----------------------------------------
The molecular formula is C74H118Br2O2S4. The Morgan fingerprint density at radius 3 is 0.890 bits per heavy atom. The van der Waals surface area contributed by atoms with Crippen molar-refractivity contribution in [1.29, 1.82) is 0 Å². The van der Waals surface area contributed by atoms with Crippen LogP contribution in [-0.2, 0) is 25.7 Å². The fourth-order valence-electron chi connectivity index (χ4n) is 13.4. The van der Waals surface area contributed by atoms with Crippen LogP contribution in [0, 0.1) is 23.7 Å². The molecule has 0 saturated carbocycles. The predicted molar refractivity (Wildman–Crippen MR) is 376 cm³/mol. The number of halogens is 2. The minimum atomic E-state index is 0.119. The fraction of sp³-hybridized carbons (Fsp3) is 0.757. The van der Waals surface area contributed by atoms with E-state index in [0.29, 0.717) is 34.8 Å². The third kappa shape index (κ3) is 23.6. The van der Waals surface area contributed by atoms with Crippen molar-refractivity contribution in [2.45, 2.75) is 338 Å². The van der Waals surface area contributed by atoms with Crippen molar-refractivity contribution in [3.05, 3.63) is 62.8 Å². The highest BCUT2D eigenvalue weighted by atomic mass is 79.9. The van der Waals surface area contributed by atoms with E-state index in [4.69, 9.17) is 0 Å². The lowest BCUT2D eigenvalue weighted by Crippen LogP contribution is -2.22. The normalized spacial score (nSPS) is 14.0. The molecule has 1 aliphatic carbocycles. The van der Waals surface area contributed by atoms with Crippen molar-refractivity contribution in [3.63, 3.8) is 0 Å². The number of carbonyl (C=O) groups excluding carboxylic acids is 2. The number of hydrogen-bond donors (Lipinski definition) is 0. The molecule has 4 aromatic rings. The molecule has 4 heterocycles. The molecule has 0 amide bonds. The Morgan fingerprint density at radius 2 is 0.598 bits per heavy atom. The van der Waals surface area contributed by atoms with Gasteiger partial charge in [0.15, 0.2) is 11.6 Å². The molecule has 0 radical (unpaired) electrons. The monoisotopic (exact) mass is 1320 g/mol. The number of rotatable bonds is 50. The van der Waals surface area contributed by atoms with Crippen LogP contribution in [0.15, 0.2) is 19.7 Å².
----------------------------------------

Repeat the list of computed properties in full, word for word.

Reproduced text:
The molecular formula is C74H118Br2O2S4. The Morgan fingerprint density at radius 3 is 0.890 bits per heavy atom. The van der Waals surface area contributed by atoms with Crippen molar-refractivity contribution in [1.29, 1.82) is 0 Å². The van der Waals surface area contributed by atoms with Crippen LogP contribution in [-0.2, 0) is 25.7 Å². The fourth-order valence-electron chi connectivity index (χ4n) is 13.4. The van der Waals surface area contributed by atoms with Crippen LogP contribution in [0, 0.1) is 23.7 Å². The molecule has 0 saturated carbocycles. The predicted molar refractivity (Wildman–Crippen MR) is 376 cm³/mol. The number of halogens is 2. The minimum atomic E-state index is 0.119. The fraction of sp³-hybridized carbons (Fsp3) is 0.757. The van der Waals surface area contributed by atoms with E-state index in [0.29, 0.717) is 34.8 Å². The third kappa shape index (κ3) is 23.6. The van der Waals surface area contributed by atoms with Crippen molar-refractivity contribution in [2.45, 2.75) is 338 Å². The van der Waals surface area contributed by atoms with Crippen molar-refractivity contribution in [3.05, 3.63) is 62.8 Å². The highest BCUT2D eigenvalue weighted by atomic mass is 79.9. The van der Waals surface area contributed by atoms with E-state index in [4.69, 9.17) is 0 Å². The lowest BCUT2D eigenvalue weighted by Crippen LogP contribution is -2.22. The normalized spacial score (nSPS) is 14.0. The molecule has 1 aliphatic carbocycles. The van der Waals surface area contributed by atoms with Crippen molar-refractivity contribution in [3.63, 3.8) is 0 Å². The number of carbonyl (C=O) groups excluding carboxylic acids is 2. The number of hydrogen-bond donors (Lipinski definition) is 0. The molecule has 4 aromatic rings. The molecule has 4 heterocycles. The molecule has 0 amide bonds. The Morgan fingerprint density at radius 2 is 0.598 bits per heavy atom. The van der Waals surface area contributed by atoms with Gasteiger partial charge in [0.15, 0.2) is 11.6 Å². The molecule has 0 radical (unpaired) electrons. The monoisotopic (exact) mass is 1320 g/mol. The number of rotatable bonds is 50. The van der Waals surface area contributed by atoms with Crippen LogP contribution in [0.15, 0.2) is 19.7 Å².